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Central banks like the Bank of England and the Fed must cover their costs. I was wondering how they do this? I can think of two possible mechanisms:

  1. Government allocates money from its tax revenue to the central bank, which then uses this money to cover costs.

  2. The central bank creates an amount of money necessary to cover its costs.

This question is specifically about central banks as they alone have the authority to create new money.

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  • $\begingroup$ You can easily find the Bank of England's annual accounts - it does not use either method $\endgroup$ – Henry Nov 19 '19 at 0:26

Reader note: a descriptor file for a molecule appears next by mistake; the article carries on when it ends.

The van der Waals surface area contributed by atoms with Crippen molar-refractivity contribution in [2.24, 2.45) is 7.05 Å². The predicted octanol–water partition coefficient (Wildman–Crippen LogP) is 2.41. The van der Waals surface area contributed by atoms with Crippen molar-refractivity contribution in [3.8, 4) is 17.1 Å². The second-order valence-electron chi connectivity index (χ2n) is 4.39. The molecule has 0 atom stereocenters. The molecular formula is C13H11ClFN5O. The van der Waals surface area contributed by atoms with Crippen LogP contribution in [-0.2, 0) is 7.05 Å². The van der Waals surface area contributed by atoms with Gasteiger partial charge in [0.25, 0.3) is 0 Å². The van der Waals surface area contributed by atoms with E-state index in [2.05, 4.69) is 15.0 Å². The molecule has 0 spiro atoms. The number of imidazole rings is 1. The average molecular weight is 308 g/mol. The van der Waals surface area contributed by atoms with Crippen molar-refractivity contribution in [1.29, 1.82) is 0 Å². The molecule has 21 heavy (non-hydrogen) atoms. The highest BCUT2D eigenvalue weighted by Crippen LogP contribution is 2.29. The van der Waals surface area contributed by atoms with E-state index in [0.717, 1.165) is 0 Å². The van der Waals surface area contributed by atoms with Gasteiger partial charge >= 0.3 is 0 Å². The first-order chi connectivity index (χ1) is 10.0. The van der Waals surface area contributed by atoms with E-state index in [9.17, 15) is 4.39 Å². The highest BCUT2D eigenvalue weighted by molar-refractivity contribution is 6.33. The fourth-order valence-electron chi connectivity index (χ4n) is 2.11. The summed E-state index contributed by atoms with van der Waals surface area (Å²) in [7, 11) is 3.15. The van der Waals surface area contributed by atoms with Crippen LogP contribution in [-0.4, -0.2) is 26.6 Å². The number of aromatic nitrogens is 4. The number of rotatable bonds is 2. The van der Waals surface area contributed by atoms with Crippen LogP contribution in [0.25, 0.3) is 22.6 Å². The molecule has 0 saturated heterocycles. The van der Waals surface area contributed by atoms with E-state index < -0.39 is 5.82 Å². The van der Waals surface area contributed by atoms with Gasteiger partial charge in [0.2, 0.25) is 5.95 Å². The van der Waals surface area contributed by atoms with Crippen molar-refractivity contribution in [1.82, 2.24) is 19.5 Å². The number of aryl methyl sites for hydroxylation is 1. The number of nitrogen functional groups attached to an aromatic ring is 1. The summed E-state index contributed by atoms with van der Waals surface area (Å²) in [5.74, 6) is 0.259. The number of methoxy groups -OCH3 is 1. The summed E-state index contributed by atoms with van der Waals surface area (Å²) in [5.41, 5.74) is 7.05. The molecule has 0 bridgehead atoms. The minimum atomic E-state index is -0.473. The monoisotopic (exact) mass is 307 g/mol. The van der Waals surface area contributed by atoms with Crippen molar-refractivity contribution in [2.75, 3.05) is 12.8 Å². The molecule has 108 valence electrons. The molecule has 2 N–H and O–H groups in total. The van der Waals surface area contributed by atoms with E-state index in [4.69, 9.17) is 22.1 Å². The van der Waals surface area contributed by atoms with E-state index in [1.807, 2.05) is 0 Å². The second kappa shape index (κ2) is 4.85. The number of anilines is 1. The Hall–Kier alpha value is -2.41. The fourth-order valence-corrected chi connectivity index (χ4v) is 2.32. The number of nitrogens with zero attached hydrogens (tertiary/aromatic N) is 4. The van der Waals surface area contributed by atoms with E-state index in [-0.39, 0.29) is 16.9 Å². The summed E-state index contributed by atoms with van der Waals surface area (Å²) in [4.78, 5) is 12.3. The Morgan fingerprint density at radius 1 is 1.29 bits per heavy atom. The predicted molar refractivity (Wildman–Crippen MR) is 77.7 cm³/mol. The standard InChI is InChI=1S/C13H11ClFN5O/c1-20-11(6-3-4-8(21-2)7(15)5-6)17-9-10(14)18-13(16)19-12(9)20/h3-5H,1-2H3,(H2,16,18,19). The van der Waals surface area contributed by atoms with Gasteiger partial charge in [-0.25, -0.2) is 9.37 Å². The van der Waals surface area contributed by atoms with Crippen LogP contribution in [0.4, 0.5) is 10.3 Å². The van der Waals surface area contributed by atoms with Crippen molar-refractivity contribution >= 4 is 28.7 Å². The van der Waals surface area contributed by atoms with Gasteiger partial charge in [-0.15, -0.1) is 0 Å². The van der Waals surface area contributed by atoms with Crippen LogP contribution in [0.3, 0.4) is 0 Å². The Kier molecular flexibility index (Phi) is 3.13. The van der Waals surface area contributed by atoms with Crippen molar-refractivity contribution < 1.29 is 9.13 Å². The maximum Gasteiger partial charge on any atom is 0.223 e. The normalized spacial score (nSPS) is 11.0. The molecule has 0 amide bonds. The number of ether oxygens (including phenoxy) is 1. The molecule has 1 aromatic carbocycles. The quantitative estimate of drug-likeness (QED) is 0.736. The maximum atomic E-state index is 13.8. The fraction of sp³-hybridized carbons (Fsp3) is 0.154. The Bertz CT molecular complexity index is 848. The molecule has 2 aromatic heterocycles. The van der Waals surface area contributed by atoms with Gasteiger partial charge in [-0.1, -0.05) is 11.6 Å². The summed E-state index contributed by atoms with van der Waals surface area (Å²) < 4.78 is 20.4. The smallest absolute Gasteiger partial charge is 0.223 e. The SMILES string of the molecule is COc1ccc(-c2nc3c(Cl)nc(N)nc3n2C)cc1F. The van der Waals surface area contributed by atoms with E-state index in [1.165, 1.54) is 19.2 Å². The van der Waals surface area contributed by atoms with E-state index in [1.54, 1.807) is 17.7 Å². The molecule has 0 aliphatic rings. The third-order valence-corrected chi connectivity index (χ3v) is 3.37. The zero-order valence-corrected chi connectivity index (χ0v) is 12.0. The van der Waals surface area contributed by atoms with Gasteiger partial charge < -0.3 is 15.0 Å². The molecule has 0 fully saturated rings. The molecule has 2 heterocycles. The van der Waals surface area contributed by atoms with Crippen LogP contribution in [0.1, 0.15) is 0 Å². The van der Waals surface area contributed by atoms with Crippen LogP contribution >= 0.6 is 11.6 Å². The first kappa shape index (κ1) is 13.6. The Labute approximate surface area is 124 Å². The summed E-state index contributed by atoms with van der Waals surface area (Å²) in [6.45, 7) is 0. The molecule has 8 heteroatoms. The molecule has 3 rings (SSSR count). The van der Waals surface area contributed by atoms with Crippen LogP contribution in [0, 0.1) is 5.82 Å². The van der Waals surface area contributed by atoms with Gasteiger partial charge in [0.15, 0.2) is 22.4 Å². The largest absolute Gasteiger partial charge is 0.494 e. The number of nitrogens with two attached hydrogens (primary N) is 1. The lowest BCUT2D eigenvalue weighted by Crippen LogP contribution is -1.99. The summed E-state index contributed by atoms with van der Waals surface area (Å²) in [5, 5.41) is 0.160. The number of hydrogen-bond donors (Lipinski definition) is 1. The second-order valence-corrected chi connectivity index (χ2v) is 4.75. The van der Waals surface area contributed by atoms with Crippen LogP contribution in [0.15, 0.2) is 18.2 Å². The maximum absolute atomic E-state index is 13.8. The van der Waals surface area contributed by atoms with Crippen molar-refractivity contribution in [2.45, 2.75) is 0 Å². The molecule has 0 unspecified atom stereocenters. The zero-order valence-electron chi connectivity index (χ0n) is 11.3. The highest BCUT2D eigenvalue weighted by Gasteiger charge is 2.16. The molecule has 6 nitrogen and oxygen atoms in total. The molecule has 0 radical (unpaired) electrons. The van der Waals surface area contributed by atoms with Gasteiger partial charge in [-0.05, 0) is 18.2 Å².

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    $\begingroup$ Possible duplicate of How does a bank create new money when it pays its own staff? $\endgroup$ – Kenny LJ Nov 19 '19 at 1:07
  • $\begingroup$ @KennyLJ This is about central bank though... so the answer might be different? $\endgroup$ – Art Nov 19 '19 at 1:58
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    $\begingroup$ Yes, they are. And in the US at least, if profits did not exceed costs, they’d be funded by the Treasury. $\endgroup$ – dismalscience Nov 19 '19 at 17:33
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    $\begingroup$ Indeed the Fed does, at least during a contingency. During the US government shut-down of 2018-2019, the Fed did not shut down and its staff continued to be paid, using coupon payments from its QE portfolio. $\endgroup$ – Michael Nov 20 '19 at 3:39

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